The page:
Ed Higgins

  Through the large, kitchen window two Red-naped Sapsuckers cling to the side of our flowering pear tree, white with bloom. The male has a distinctive red spot crowning its head and along the throat. Inside I am on my cell phone but not really listening as the red-topped male and the black and white-striped female fling moss from the pear tree, looking for whatever is beneath. They do not suck sap as their name implies, but rather lick sap using small hair-like projections on the tips of their tongues. I cannot see their tongues however and have only read this. Also, they make two holes in a tree, a round one to dig deeply in the tree's bark and one rectangle-shaped to help the flow. The male frequently taps on the trim on the north side of our house, day after day during summer, although I am sure the trim holds no sap and is irritated at the woodpecker for this continual unnecessary assault. I finish my call and set my phone on the breakfast table as I continue to watch the woodpeckers, sipping my morning coffee.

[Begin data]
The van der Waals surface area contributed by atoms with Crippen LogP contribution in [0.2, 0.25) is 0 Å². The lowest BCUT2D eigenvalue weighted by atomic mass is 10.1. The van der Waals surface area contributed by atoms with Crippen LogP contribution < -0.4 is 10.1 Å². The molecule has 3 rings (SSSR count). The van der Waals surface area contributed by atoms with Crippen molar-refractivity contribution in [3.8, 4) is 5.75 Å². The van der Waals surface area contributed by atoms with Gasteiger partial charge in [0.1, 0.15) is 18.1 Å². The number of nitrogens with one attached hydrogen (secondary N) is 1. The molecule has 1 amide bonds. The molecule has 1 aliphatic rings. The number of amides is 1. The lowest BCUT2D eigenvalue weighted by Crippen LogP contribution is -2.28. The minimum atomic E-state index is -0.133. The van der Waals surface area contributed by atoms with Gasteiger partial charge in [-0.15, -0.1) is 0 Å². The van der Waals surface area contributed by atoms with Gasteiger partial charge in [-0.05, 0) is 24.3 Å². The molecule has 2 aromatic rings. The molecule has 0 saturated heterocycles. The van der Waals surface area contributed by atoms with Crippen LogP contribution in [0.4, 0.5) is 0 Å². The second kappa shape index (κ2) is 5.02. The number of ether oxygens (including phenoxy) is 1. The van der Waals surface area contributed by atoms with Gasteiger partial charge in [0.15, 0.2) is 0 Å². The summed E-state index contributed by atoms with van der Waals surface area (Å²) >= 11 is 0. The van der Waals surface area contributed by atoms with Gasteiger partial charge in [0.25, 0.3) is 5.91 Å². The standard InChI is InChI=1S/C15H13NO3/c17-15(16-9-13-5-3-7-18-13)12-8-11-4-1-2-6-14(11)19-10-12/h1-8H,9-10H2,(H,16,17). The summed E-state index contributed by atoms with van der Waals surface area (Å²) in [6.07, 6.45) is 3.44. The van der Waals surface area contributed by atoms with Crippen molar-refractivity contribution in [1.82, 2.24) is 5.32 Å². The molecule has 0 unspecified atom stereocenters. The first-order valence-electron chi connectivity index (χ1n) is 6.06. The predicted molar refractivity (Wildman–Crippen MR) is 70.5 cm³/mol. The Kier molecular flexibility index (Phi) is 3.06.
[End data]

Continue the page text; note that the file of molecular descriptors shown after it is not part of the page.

Ed Higgins' poems and short fiction have appeared in various print and online journals including recently: Peacock Journal, Uut Poetry, Triggerfish Critical Review, and Tigershark Magazine, among others. Ed teaches literature at George Fox University, south of Portland, OR. and is Asst. Fiction Editor for Ireland-based Brilliant Flash Fiction. He and his wife live on a small organic farm in Yamhill, OR where they raise a menagerie of animals, including a pair of Bourbon Red turkeys (King Strut and Nefra-Turkey), and an alpaca named Machu-Picchu.

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